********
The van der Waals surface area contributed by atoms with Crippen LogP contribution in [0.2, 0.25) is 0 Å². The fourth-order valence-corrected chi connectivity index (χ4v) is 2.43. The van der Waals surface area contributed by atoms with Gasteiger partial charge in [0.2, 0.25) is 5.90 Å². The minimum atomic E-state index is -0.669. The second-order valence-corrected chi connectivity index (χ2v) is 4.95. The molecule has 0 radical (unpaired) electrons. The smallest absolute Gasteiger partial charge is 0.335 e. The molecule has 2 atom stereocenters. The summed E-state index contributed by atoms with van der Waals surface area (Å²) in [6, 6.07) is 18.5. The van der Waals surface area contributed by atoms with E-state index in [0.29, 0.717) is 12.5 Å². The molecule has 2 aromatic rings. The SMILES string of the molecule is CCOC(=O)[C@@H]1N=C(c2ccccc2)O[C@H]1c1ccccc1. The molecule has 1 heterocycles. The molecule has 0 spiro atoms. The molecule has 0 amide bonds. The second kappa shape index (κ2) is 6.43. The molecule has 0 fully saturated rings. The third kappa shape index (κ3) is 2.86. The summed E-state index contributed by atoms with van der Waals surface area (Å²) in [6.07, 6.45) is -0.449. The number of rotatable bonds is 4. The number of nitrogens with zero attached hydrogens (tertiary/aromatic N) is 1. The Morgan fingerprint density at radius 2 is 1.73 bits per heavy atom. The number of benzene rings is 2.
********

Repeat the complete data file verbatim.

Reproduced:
The van der Waals surface area contributed by atoms with Crippen LogP contribution in [0.2, 0.25) is 0 Å². The fourth-order valence-corrected chi connectivity index (χ4v) is 2.43. The van der Waals surface area contributed by atoms with Gasteiger partial charge in [0.2, 0.25) is 5.90 Å². The minimum atomic E-state index is -0.669. The second-order valence-corrected chi connectivity index (χ2v) is 4.95. The molecule has 0 radical (unpaired) electrons. The smallest absolute Gasteiger partial charge is 0.335 e. The molecule has 2 atom stereocenters. The summed E-state index contributed by atoms with van der Waals surface area (Å²) in [6, 6.07) is 18.5. The van der Waals surface area contributed by atoms with E-state index in [0.29, 0.717) is 12.5 Å². The molecule has 2 aromatic rings. The SMILES string of the molecule is CCOC(=O)[C@@H]1N=C(c2ccccc2)O[C@H]1c1ccccc1. The molecule has 1 heterocycles. The molecule has 0 spiro atoms. The molecule has 0 amide bonds. The second kappa shape index (κ2) is 6.43. The molecule has 0 fully saturated rings. The third kappa shape index (κ3) is 2.86. The summed E-state index contributed by atoms with van der Waals surface area (Å²) in [6.07, 6.45) is -0.449. The number of rotatable bonds is 4. The number of nitrogens with zero attached hydrogens (tertiary/aromatic N) is 1. The Morgan fingerprint density at radius 2 is 1.73 bits per heavy atom. The number of benzene rings is 2.